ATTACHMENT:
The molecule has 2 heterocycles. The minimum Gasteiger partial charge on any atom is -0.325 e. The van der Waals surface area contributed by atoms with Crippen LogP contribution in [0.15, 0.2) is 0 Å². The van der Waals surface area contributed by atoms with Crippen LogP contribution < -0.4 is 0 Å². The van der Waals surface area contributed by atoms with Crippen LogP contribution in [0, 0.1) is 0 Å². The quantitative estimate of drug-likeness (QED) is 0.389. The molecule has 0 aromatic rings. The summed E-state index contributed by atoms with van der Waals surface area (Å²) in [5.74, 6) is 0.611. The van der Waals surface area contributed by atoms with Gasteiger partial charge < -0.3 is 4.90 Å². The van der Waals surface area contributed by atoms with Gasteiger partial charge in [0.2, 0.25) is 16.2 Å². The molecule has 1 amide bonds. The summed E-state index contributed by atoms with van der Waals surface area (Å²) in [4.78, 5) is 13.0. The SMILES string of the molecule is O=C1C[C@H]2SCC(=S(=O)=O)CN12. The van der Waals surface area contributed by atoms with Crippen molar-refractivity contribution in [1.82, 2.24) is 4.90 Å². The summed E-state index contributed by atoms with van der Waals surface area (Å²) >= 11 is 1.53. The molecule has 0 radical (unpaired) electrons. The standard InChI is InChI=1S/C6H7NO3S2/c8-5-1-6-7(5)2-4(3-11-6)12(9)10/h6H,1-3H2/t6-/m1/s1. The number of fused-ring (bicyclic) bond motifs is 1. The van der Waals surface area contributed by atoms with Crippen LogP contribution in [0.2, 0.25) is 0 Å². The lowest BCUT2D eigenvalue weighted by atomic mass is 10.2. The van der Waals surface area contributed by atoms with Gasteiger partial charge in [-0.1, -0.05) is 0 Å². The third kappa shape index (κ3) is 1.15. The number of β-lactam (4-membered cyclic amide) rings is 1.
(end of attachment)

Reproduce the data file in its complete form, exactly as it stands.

The molecule has 2 heterocycles. The minimum Gasteiger partial charge on any atom is -0.325 e. The van der Waals surface area contributed by atoms with Crippen LogP contribution in [0.15, 0.2) is 0 Å². The van der Waals surface area contributed by atoms with Crippen LogP contribution < -0.4 is 0 Å². The van der Waals surface area contributed by atoms with Crippen LogP contribution in [0, 0.1) is 0 Å². The quantitative estimate of drug-likeness (QED) is 0.389. The molecule has 0 aromatic rings. The summed E-state index contributed by atoms with van der Waals surface area (Å²) in [5.74, 6) is 0.611. The van der Waals surface area contributed by atoms with Gasteiger partial charge < -0.3 is 4.90 Å². The van der Waals surface area contributed by atoms with Gasteiger partial charge in [0.2, 0.25) is 16.2 Å². The molecule has 1 amide bonds. The summed E-state index contributed by atoms with van der Waals surface area (Å²) in [4.78, 5) is 13.0. The SMILES string of the molecule is O=C1C[C@H]2SCC(=S(=O)=O)CN12. The van der Waals surface area contributed by atoms with Crippen molar-refractivity contribution in [1.82, 2.24) is 4.90 Å². The summed E-state index contributed by atoms with van der Waals surface area (Å²) >= 11 is 1.53. The molecule has 0 radical (unpaired) electrons. The standard InChI is InChI=1S/C6H7NO3S2/c8-5-1-6-7(5)2-4(3-11-6)12(9)10/h6H,1-3H2/t6-/m1/s1. The number of fused-ring (bicyclic) bond motifs is 1. The van der Waals surface area contributed by atoms with Crippen LogP contribution in [0.2, 0.25) is 0 Å². The lowest BCUT2D eigenvalue weighted by atomic mass is 10.2. The van der Waals surface area contributed by atoms with Gasteiger partial charge in [-0.1, -0.05) is 0 Å². The third kappa shape index (κ3) is 1.15. The number of β-lactam (4-membered cyclic amide) rings is 1.